Aer Lingus has cancelled 12 flights between Ireland and Scotland tomorrow because of Iceland's volcanic ash cloud.

A number of flights to and from Edinburgh, Glasgow and Aberdeen from Dublin, Shannon and Cork have been affected.

Passengers advised to check their website for details on how to change their flights or apply for a refund.

British Airways has also cancelled all planned services between London and Scotland tomorrow because of the threat.

The Irish Aviation Authority said that flights to and from Ireland could be disrupted later this week from an ash cloud billowing from the volcano.

The Irish Aviation Authority are continuing to say no disruptions to flights are expected in Irish airspace in the next 24 hours.

A spokesperson said they are still monitoring the situation and should it deteriorate updates will be made available on their website.

In the meantime, passengers are being advised to also check the website of their airline.

IAA's senior aviation executive Martin Towey has said that 'we do not believe that there will be any kind of disruption in the next 48 hours.'

Martin Towey has said that 'there could possibly be some disruption towards the end of the week.'

Met Éireann meteorologist Pat Clarke has said that the ash cloud is expected in Irish airspace by tonight.

A spokeswoman for EU transport commissioner Siim Kallas has suggested that the picture was less certain.

Siim Kallas has said that 'there is at the moment a possibility of volcanic ash affecting the European airspace starting with the northwestern areas like the UK and Ireland possibly today or tomorrow.'

The eruption by Iceland's most active volcano is set to keep the island's main airport closed.

Experts say there is little chance of a repeat of last year's six-day closure of airspace which also hit trans-Atlantic flights, although airlines have been warned the new ash cloud will drift.

So far Iceland, particularly the towns and villages to the south and east of the Grimsvotn volcano, have been hit worst as a thick cloud of ash descends on the area, smothering cars and buildings.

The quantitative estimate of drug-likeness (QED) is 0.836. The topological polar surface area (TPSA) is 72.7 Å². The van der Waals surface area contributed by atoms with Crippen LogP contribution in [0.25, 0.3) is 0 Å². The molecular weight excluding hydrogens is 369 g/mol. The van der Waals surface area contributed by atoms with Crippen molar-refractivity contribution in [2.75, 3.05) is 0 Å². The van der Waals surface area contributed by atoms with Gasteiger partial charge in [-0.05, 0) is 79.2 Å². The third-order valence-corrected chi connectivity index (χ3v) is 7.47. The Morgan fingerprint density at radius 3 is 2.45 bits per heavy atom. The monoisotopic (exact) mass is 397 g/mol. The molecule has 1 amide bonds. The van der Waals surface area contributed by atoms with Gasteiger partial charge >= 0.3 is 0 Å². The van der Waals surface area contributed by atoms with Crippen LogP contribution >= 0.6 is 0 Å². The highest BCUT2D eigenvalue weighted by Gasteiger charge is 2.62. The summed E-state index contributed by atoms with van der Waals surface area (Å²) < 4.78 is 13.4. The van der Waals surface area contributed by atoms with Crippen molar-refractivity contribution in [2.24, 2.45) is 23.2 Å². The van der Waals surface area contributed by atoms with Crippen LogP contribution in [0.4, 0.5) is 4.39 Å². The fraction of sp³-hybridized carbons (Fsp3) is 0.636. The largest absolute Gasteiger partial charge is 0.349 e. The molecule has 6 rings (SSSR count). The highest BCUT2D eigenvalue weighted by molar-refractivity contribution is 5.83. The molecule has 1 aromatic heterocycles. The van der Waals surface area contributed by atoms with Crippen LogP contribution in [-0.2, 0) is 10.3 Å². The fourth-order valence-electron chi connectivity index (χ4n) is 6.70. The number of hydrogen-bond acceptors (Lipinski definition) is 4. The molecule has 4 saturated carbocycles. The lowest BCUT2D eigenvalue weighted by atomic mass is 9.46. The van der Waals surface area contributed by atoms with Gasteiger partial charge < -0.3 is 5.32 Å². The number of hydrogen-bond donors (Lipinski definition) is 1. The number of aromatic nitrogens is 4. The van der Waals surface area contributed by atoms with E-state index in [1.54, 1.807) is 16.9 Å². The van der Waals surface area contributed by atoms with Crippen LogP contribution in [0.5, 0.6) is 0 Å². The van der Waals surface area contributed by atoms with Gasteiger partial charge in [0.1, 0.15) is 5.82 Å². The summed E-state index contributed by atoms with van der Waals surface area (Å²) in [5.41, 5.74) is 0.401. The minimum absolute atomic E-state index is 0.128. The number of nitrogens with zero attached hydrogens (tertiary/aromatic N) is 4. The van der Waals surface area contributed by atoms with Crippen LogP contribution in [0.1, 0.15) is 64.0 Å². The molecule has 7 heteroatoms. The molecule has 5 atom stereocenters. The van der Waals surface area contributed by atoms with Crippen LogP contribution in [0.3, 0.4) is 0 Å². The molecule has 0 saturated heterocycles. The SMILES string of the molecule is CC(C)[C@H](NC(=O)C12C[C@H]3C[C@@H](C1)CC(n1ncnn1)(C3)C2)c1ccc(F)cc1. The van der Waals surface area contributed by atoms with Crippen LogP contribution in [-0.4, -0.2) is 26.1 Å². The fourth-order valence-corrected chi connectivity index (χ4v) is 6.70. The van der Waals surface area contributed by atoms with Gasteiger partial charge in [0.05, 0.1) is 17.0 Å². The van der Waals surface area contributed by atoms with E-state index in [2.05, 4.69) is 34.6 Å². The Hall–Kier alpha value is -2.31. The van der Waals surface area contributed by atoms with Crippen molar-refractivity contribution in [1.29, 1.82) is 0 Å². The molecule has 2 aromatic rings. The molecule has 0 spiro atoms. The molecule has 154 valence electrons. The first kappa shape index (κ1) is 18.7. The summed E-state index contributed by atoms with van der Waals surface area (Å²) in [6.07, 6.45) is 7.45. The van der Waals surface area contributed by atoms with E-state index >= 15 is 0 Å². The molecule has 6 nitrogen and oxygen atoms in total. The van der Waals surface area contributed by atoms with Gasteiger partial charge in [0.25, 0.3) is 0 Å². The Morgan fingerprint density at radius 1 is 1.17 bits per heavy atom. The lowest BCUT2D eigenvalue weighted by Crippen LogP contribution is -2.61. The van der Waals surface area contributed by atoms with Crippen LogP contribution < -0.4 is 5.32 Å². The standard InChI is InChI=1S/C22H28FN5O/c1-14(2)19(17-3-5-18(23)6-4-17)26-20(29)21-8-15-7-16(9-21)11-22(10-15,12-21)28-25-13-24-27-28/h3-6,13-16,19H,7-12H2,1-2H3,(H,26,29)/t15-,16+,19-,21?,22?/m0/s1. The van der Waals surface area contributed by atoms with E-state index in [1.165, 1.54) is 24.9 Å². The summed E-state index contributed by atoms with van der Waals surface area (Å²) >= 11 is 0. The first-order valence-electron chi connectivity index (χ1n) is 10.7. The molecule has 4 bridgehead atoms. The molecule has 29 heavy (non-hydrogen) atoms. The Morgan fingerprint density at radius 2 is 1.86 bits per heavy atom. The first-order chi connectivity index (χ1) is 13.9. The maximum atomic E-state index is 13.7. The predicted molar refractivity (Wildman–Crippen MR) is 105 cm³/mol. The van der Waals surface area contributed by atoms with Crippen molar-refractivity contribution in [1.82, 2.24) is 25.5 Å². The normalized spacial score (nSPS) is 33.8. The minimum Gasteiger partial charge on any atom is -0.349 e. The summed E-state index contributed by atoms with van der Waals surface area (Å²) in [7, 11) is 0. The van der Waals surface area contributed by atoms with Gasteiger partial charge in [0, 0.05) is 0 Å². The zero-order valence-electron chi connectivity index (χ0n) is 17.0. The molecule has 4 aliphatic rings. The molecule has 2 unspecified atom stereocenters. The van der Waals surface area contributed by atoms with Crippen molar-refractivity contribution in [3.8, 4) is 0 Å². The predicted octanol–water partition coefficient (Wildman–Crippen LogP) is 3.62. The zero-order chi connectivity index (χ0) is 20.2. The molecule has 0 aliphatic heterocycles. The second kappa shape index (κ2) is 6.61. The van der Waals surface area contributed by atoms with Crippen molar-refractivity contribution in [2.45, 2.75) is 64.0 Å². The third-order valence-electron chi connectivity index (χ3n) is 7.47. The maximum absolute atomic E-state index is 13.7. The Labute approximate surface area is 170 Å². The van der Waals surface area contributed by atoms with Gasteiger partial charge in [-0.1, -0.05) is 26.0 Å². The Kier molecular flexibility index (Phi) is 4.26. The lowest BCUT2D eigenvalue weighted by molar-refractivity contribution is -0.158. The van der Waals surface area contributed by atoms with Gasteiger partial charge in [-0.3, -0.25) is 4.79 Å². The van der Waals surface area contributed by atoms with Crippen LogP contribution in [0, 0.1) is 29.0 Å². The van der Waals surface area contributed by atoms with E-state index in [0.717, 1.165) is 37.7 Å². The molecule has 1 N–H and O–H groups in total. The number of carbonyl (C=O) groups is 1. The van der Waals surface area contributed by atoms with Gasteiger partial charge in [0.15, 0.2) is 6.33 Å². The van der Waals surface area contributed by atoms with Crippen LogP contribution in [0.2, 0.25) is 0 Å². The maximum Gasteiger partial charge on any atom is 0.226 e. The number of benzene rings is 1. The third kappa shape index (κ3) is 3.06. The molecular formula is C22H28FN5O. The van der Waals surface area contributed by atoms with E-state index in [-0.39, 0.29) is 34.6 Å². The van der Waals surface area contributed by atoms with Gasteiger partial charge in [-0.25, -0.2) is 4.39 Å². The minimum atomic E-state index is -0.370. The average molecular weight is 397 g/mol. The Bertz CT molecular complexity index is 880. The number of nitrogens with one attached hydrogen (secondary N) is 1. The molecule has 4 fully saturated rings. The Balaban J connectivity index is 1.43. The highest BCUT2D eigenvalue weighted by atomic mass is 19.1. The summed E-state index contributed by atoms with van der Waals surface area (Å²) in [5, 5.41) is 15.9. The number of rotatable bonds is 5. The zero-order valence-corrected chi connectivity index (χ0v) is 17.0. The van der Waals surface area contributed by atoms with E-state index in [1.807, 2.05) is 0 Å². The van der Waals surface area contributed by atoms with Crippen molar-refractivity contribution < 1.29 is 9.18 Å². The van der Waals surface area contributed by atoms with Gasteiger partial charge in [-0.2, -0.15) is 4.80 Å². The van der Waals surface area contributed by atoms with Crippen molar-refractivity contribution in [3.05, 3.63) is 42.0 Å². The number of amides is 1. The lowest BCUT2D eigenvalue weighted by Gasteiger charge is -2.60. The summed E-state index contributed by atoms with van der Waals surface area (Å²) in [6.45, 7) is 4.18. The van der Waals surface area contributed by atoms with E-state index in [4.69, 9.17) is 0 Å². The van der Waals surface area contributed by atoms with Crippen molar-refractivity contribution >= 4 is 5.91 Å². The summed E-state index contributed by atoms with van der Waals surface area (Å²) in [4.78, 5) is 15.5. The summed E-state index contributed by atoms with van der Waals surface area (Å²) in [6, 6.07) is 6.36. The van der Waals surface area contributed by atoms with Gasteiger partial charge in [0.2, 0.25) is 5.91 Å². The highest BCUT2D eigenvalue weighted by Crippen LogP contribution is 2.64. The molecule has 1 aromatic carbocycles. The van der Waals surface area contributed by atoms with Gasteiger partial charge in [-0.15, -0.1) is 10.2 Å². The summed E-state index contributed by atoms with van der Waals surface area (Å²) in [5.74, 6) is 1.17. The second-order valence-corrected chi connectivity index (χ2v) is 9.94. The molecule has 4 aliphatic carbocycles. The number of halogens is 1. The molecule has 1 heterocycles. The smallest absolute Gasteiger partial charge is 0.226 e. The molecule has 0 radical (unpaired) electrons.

Last night, the cloud began to drift over the capital Reykjavik.

Iceland's meteorological office have said that the plume from Grimsvotn, which last exploded in 2004, has fallen to around 15km in height from a peak of 25km.

But the eruption is much stronger than the one at a volcano further south last year which closed European airspace and halted trans-Atlantic flights, due to worries that particles could get into aircraft engines and cause accidents.

The airline industry has said it lost €1.2bn in revenue last year.

Icelandair stopped flights yesterday and said on its website the halt could continue today. It said 6,000 passengers had been affected by cancellations so far.

Ryanair's deputy CEO Michael Cawley said he was certain there would be no disruption to flights this time and described last year's volcanic ash crisis as an 'overreaction'.

Meanwhile, US President Barack Obama has moved forward his departure to fly out of Dublin to tonight at 7.30pm due to the threat to flights from the Icelandic ash cloud.

Earlier, the European Aviation Crisis Coordination Cell held a meeting to bring together all the major players.

Further information: Volcanic Ash Advisory Centre|Irish Aviation Authority|Met Éireann|British Met Office